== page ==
A few days later, after my first trip to a shoe store for a pair of sandals, I stood alone at a bus stop waiting for a bus that would take me to the Soviet Embassy to register my arrival and have my passport stamped with the words “admitted for permanent residence.” It was late morning, and the bus shelter was empty. I sat down on a bench inside, then got up and stood outside the glass wall, hoping to catch a limp sigh of hot wind. A bus heaved from around the corner and roared past without slowing down. That seemed odd, but maybe it was off duty, I thought. Ten minutes later, another bus appeared and, just like the first one, rolled past the bus stop, washing the little shelter with scorching fumes. A doubt crept into my head that something was wrong. Was this really a bus stop and not simply a rain shelter? Did American buses make their usual rounds on off-peak hours? Did I look so different they didn’t want to allow me onboard? When the third bus left me there standing in its wake, I felt desperate and defeated. I thought I’d never make it to the Embassy to have my permanent status validated. I saw myself wailing and kicking, being forced on the return Aeroflot flight to Moscow. I imagined those bus drivers taking one look at me – standing there alone in a sundress my sister had sewn out of a batch of Soviet cotton with a corn flower print – and knowing immediately I looked suspicious and undeserving of being allowed on a good air-conditioned American bus. Could they tell I just arrived from the USSR? The word “alien,” or even worse – “enemy” – might as well have been burned into my forehead. Hot and hopeless, dripping with un-American sweat, I stood there and cried.
On the first day of spring, when the snow piles in St. Petersburg, Russia, are reaching up to the second floor windows, I’d like to offer a recipe for chanakhi, a spicy stew, perfect for both cold and warm weather. Why is it that a favorite Russian dish, if you ask a Russian, almost always turns out to be a Georgian recipe? Russians love Georgian food – unlike Russian dishes, it is spicy and bursting with flavor.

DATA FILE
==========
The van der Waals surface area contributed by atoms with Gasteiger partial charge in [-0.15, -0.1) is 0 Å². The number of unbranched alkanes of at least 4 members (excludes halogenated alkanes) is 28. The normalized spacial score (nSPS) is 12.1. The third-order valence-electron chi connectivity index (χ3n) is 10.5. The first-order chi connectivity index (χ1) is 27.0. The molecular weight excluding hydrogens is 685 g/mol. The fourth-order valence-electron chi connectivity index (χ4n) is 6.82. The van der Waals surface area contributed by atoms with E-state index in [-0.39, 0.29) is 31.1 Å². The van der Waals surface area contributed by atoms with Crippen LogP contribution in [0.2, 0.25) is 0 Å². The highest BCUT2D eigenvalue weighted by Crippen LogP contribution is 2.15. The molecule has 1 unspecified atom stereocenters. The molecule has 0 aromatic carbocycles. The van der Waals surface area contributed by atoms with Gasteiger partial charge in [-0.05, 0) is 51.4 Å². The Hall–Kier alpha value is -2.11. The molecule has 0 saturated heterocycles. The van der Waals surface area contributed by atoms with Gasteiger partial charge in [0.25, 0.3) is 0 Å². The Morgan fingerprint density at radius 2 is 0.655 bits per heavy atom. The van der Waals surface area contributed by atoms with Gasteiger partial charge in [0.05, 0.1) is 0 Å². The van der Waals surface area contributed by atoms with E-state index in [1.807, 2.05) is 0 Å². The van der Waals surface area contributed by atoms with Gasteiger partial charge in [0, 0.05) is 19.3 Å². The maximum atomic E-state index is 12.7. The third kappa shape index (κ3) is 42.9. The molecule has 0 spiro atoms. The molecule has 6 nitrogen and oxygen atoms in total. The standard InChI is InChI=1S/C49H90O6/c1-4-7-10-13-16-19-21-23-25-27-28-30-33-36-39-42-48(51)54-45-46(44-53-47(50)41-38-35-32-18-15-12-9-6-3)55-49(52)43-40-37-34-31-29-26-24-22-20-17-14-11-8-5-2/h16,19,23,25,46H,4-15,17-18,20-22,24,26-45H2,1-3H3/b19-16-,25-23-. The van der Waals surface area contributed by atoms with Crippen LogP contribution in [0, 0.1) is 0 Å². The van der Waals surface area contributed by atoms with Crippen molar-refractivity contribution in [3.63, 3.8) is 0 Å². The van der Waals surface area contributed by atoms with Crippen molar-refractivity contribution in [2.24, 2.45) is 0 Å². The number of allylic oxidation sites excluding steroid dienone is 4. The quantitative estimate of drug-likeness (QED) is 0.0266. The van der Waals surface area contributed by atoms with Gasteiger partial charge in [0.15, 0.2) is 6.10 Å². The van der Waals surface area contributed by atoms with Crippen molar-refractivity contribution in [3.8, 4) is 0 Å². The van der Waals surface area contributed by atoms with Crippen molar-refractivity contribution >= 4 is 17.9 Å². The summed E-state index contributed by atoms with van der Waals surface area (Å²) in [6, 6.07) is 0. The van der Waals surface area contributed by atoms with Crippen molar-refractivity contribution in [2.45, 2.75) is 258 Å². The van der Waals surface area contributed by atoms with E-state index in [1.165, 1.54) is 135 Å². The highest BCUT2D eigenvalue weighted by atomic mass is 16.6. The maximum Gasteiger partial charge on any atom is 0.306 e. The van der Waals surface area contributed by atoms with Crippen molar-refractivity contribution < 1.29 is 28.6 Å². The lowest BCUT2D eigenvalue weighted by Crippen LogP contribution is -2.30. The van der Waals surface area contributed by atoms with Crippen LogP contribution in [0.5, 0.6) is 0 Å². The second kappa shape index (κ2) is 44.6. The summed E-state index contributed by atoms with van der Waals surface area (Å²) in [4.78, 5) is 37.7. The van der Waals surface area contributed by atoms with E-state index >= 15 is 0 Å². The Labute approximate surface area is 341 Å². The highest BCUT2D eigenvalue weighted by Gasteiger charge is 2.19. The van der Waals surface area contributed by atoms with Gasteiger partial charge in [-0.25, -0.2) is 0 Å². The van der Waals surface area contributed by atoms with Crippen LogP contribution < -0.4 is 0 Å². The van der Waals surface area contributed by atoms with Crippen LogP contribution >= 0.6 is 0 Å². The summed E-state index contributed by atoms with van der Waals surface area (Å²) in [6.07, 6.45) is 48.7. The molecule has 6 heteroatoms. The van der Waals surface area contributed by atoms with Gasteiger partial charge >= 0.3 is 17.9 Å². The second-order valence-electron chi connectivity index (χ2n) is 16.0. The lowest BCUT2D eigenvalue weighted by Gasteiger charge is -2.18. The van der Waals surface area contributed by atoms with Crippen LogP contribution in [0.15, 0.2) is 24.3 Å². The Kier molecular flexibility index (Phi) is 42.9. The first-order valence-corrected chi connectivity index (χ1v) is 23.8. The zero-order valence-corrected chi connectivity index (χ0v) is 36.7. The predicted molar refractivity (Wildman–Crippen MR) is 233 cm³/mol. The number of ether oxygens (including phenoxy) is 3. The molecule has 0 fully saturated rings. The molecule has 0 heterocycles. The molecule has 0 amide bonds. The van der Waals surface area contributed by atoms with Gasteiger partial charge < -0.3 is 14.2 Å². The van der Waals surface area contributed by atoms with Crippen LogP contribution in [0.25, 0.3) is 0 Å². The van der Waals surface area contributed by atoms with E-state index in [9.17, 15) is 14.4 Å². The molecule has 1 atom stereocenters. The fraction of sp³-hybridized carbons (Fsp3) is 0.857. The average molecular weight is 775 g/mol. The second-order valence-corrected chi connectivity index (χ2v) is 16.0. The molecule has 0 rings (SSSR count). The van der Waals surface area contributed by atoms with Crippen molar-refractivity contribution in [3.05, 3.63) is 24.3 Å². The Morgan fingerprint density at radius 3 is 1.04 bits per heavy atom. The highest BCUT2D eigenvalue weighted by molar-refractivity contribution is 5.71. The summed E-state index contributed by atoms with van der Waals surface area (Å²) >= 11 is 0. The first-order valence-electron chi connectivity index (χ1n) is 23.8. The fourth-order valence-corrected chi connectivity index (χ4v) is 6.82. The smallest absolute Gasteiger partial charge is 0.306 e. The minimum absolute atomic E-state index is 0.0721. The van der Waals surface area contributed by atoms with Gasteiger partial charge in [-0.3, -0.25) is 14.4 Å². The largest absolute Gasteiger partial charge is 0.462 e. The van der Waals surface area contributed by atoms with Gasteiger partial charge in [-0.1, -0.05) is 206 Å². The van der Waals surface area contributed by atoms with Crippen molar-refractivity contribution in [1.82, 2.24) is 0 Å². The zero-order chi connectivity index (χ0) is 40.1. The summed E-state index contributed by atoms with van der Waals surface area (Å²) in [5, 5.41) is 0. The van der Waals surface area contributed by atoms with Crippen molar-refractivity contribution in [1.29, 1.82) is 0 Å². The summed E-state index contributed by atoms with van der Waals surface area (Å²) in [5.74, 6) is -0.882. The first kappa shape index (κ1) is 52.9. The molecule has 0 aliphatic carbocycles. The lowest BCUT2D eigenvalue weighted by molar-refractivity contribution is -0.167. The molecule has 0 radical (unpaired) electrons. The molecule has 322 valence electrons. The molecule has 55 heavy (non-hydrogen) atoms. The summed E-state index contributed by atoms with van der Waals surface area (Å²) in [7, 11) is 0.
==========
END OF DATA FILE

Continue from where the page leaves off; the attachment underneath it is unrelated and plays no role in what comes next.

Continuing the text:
Ingredients: 1 lb of lamb cut into 1-inch cubes; 1,5 lbs of potatoes cut into pieces of any shape; 1/2 lb of tomatoes cut in half; 3/4 lb of eggplant chopped in cubes; 1/2 lb of cut string beans; 1 chopped-up onion; fresh cilantro
Preparation: Put the lamb and all other ingredients into a ceramic casserole, salt and pepper generously, pour in 2 cups of water, cover, and place into an oven for 1 1/2-2 hours. Serve in the same ceramic dish.
I often turn this recipe into a soup, using the same ingredients but making it in a pot on top of the stove. The lamb goes in first and cooks in 6-8 cups of water for about 45 min. After that, you can add bay leaf, peppercorns, and all the rest.
All my friends and family (none of whom is from Georgia) have different recipes for chanakhi. My sister, for example, never puts in tomatoes. My friend Irina adds chickpeas. My friend Anya adds a spoonful of adjika, or any hot sauce.
Does anyone out there have a different recipe for chanakhi, perhaps an old family recipe? Or even better – do you have an interesting recipe you always thought would go to the grave with you? I would love to hear stories of Russian meals that were special, funny, or meaningful to you and your family. Please write them in the comment space after this post. I also would love to hear from any of you who were born in Russia or went there as a visitor and might have interesting experiences you would like to share. Thank you. Spasibo!
March 8 is International Women’s Day, a day that used to be marked in red on our Soviet calendars, a day when branches of pussy willows sprouting little balls of fuzz – the first puffs of spring – migrated from kiosks scattered all over the city to the hands of men, who carefully carried awkward bunches on the tram and the metro back home to their wives. In schools, the last period on March 7 was canceled, so that the boys could clumsily produce pencil sharpeners and pocket combs out of their bags and hand them to the girls, the future international women.
At home, the day was devoted to chopping, baking, and stewing, with heavenly aromas of food floating out of kitchens onto apartment building landings. Women in aprons raced between refrigerators and stoves, as men in slippers lounged on divans with a Pravda article and a glass of beer next to the pussy willows they had brought a few hours earlier. At night, when zakuski and the stews were ready and arranged on dishes allowed out of the cupboard only on major holidays, beer glasses were replaced with vodka shots to toast the beauty, talent, and endurance of women. The women, in the meantime, raced between the kitchen and the divan, which now served as a bench for the table brimming with food. Men made toasts and told jokes. “What is the difference between the East and the West? In the West, there is everything in the store and nothing on the table. In the East, there is nothing in the store and everything on the table.” We knew nothing about the West back then, but the part about the East was staring us in the face. At the end of the night, after bending over a bathtub full of dirty plates, women could finally stop racing and drink to the day devoted entirely to them.